89Mattson et al., "An Improved Method for Reductive Alkylation of Amines Using Titanium(IV) Isopropoxide and Sodium Cyanoborohydride," J. Org. Chem. 55:2552-2554 (1990).
90Merck Index, 11th Edition, Monograph No. 3916, p. 623 (1989).
91Merck Index, 11th Edition, Monograph No. 8699, pp. 420, 1379 (1989).
92Merck Index;;Eleventh Ed;#2993;p.2997, 1989.
93Merrifield, "Solid Phase Peptide Synthesis. I. The Synthesis of a Tetrapeptide," J. Amer. Chem. Society 85:2149-2154 (1963).
94Mithal et al., "Highly Purified Sheep C-Cells Express an Extracellular Ca2+ Receptor Similar to that Present in Parathyroid," Journal of Bone and Mineral Research 9(1):S282 at abstract No. B209 (1994).
95Mori et al., "Formic Acid Reduction. XI. Reduction of Schiff Bases," Chem. Pharm. Bull. 19:1722-1727 (1971).
96Muff et al., "Regulation of Hormone Secretion and Cytosolic Ca2+ by Extracellular Ca2+ in Parathyroid Cells and C-Cell: Role of Voltage-Senstive Ca2+ Channels," Archives of Biochemistry and Biophysics 265:128-135 (1988).
97Nason et al., "Synthesis of Neurotoxic Nephlla Spider Venoms: NSTX-3 and JSTX-3," Tetrahedron Letters 30:2337-2340 (1989).
98Nemeth and Carafoli, "The role of extracellular calcium in the regulation of intracellular calcium and cell function," Cell Calcium 11:319-321 (1990).
99Nemeth and Scarpa, "Cystolic Ca2+ and the regulation of secretion in parathyroid cells," FEBS Letters 203(1):15-19 (1986).
100Nemeth and Scarpa, "Rapid Mobilization of Cellular Ca2+ in Bocine Parathyroid Cells Evoked by Extracellular Divalent Cations-Evidence for a Cell Surface Calcium Receptor," J. Biol. Chem. 262(11):5188-5196 (1987).
101Nemeth and Scarpa, "Receptor-Dependent Mobilization of Cellular Ca2+ and the Regulation of Hormone Secretion in Parathyroid Cells," Calcium Regulation and Bone Metabolism: Basic and Clinical Aspects 9:167-171 (1987).
102Nemeth and Scarpa, "Spermine Evokes the Rapid Mobilization of Cellular Ca2+ in Parathyroid Cells," Calcium-Binding Proteins in Health and Disease, Normal et al. editors, Academic Press, Inc., San Diego, pp. 33-35 (1987).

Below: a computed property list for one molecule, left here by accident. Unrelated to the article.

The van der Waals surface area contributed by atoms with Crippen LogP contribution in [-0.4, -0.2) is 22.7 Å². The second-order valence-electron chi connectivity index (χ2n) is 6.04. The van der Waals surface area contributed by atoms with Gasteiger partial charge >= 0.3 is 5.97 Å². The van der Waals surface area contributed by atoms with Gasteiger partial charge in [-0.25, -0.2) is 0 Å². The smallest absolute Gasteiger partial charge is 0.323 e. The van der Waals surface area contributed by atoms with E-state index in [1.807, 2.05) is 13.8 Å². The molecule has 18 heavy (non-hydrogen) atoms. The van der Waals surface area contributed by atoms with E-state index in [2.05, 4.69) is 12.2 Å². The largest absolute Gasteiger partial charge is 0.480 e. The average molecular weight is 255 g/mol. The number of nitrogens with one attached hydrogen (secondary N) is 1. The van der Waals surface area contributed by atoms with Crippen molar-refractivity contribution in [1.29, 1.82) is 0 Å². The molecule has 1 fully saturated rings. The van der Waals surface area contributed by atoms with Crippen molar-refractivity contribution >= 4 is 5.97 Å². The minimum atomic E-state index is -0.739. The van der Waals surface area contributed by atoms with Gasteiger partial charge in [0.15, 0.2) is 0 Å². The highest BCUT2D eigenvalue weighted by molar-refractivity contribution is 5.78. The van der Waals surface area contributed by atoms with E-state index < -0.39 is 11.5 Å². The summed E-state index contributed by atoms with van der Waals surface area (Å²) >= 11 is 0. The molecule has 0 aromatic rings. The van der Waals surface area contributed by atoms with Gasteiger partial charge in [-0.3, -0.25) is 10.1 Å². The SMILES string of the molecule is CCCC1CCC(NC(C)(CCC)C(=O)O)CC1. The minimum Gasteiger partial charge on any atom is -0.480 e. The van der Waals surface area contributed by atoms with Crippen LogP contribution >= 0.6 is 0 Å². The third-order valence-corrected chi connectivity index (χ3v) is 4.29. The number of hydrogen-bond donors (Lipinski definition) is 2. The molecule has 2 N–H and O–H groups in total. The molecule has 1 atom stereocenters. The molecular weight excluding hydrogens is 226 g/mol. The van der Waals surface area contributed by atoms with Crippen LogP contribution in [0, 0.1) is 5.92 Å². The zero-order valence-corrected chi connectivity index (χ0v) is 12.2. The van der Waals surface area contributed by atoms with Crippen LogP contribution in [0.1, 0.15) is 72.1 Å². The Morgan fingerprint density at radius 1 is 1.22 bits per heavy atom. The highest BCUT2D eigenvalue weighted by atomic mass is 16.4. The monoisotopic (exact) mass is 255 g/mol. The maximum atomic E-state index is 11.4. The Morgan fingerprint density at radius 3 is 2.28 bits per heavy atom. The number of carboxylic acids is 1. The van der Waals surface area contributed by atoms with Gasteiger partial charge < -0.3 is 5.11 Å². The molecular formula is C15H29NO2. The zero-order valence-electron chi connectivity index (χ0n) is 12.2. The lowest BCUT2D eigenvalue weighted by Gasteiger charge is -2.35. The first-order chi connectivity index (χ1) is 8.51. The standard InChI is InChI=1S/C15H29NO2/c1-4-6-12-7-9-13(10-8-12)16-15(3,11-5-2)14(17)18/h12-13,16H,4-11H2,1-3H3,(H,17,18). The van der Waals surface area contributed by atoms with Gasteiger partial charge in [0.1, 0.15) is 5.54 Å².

103Nemeth and Scarpa, "Rapid Mobilization of Cellular Ca2+ in Bocine Parathyroid Cells Evoked by Extracellular Divalent Cations—Evidence for a Cell Surface Calcium Receptor," J. Biol. Chem. 262(11):5188-5196 (1987).
104Nemeth et al., "Screening of compounds with potential action against calcium receptors and their use in therapy of disorders of calcium metabolism," Chemical Abstracts 122(1):P1057y (1995).
105Nemeth, "Ca2+ Receptor-Dependent Regulation of Cellular Functions," NIPS 10:1-5 (1995) Check 1-15.
106Nemeth, "Evidence for the Presence of a Novel Ca2+-Binding Protein (Ca2+ Receptor) on the Surface of Parathyroid Cells," Calcium-Binding Proteins in Health and Disease, Norman et al. editors, Academic Press, Inc., San Diego, pp. 36-38 (1987).
107Nemeth, "Regulation of cystolic calcium by extracellular divalent cations in C-cells and parathyroid cells," Cell Calcium 11:323-327 (1990).
108Neuvonen and Pihlaja, "Studies on the Benzoxazine Series. Part 3—Preparation and 13C NMR Structural Study of γ Effects of Some N-Substituted 3,4-Dihydro-2H-1,3-benzoxazines," Magnetic Resonance in Chemistry 28:239-245 (1990).
109Opie, "Calcium Channel Antagonists Part V: Second-Generation Agents," Cardiovascular Drugs and Therapy 2:191-203 (1988).
110Paulsen-Sorman et al., "Cytochrome P-455 nm Complex Formation in the Metabolism of Phenylalkylamines. 8. Stereoselectivity in Metabolic Intermediary Complex Formation with a Series of Chiral 2-Substituted 1-Phenyl-2-aminoethanes," J. Med. Chem. 27:342-346 (1984).
111Polniaszek and Dillard, "Diastereoselective Addition of Organometallic Reagents to Chiral Immune Ions: Synthesis of (S)-(+)-Cryptostyline I," Tetrahedron Letters 31:797-800 (1990).
112Polniaszek et al;J.Am.Chem.Soc;111;4859-4863, 1989.
113Polniaszek et al;Tetrahedron Letters;vol. 31;No. 6; pp797-800, 1990.
114Racke et al., "Functional expression of the parathyroid cell calcium receptor in Xenopus oocytes," FEBS Letters 333(1,2):132-136 (1993).
115Racke et al., "Functional Expression of the Parathyroid Cell Calcium Receptor in Xenopus Oocytes," Journal of Bone and Mineral Research Supplement 1, 6:S118 at abstract No. 141 (1991).
116Rai and Singh, "Synthesis and reduction of ketimines," Indian J. Chem. Sect. B 14B:377-378 (1976).